The whole game is filled with awkward moments. All of the voice acting sounds off; as usual, Snake talks as if his throat is permanently clogged with phlegm. His post-sentence “growls” are even more pronounced than in MGS1; if you offered him a soda, he’d say “sure I’d like a Dr. PepperrrRRRRRRGH.” It’s unnatural and obnoxious. Raiden is the resident Japanese-game-girly-guy, with long blonde hair and the voice of a ninth-grader. His effeminacy is the subject of several embarrassing scenes, such as the one where the president grabs his crotch. Yes, really. It has nothing to do with the plot and is never mentioned again, but it’s there anyway. The homoerotic undertones from the first MGS are brought to the fore this time; whenever the nubile, slender Raiden gazes longingly at the muscly, hairy Snake, the viewer is left to say, “Okay Kojima, we get it.” He even included a character named “Vamp” this time, a guy who not only drinks blood, but—can you guess the double entendre? Oh, Kojima! You’re such a card! And then there’s the part where Snake and Otacon do their secret handshake. Good lord. MGS2 proves, if nothing else, that including gay themes in a game for the sake of including them is awkward 100% of the time.
I have described MGS2 in a disjointed manner, as a series of unconnected events. This is no different from witnessing MGS2 firsthand. Not only do events not flow from A to B, they don’t flow, period. For every He-Man reject supervillain who pops up, there’s a discussion of the Liberian Civil War. For each time your CO breaks the fourth wall to explain game controls, Otacon talks about having sex with his stepmom. Kojima cannot decide whether the game is set in the real world or not. When reality begins to distort itself and the game begins self-referencing its status as a video game, it falls painfully flat. The increasingly ridiculous “twists” don’t provoke a shocked reaction; they don’t provoke anything. The game has been so detached from reality before this point that the only possible response is “huh”, that puff of air that escapes one’s lips when they hear a mildly interesting fact. It’s like sprinkling sugar on a candy cane.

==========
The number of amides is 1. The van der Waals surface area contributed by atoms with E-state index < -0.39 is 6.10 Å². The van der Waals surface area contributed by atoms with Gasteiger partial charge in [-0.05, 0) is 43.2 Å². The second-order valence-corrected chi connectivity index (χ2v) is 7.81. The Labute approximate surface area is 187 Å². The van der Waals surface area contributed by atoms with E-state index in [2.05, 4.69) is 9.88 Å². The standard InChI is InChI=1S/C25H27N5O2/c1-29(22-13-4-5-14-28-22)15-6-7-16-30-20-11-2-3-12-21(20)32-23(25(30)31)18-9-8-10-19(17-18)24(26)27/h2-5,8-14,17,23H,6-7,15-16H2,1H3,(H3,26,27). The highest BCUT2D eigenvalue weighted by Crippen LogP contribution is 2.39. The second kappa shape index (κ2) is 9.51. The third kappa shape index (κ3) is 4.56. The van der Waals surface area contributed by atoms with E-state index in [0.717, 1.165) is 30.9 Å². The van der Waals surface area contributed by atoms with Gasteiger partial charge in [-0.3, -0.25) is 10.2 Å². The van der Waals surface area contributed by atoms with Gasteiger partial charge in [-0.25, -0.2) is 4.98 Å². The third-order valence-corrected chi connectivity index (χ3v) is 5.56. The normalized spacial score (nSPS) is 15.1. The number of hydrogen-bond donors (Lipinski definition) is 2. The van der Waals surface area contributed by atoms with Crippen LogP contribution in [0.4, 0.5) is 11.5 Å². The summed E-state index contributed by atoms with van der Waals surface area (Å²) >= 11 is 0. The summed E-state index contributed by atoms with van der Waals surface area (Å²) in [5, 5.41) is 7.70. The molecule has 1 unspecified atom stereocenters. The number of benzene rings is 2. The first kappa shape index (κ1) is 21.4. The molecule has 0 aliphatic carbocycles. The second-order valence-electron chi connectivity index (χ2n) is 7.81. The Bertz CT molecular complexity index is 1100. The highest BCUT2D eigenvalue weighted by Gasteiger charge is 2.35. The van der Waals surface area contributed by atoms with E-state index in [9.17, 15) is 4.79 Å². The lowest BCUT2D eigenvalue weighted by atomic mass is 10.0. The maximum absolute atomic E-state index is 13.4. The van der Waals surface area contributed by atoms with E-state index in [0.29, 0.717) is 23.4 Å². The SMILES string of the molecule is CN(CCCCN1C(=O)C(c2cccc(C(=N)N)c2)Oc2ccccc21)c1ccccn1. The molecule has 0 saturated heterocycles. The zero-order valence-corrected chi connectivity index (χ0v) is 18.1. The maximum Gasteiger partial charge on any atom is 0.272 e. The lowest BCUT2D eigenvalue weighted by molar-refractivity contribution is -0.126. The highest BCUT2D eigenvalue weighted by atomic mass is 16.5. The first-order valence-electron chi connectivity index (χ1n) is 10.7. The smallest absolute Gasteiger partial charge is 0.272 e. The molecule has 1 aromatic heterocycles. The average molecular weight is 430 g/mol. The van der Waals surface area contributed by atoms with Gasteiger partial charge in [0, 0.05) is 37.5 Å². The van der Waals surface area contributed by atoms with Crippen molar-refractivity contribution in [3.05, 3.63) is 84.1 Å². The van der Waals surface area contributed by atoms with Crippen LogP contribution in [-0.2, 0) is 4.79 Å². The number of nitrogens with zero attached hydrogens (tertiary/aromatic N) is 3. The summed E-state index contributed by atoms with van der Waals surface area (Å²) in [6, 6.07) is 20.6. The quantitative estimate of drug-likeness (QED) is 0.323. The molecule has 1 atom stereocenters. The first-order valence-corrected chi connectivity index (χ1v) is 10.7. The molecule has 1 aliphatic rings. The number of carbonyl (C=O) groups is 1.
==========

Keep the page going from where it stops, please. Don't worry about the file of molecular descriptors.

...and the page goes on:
Metal Gear Solid 2 is impossible to take seriously. The game constantly switches between grim drama, tongue-in-cheek cartoon, and postmodern art film. Its various moods clash with each other in the most jarring way possible. The scope of the events in a story is irrelevant; as long as the viewer relates to the story, engaged with all their emotions, they feel something has happened. MGS2 is like dumping a bag of marbles: it makes a lot of noise, but nothing sticks. The viewer leaves feeling that they have not seen or felt anything of importance. It is not a good sign when my only response to a story regards its ineptitude. How can one put lines like ‘LAUGH AND BE FAT” in the same universe as the real-world issue of child soldiers? MGS2’s writing is amateur, it’s hackneyed, it’s juvenile, and I can’t even hate it because it was so bloody boring. The reason Hideo Kojima is a game designer is because he is a lousy filmmaker.
Community review by phediuk (December 17, 2009)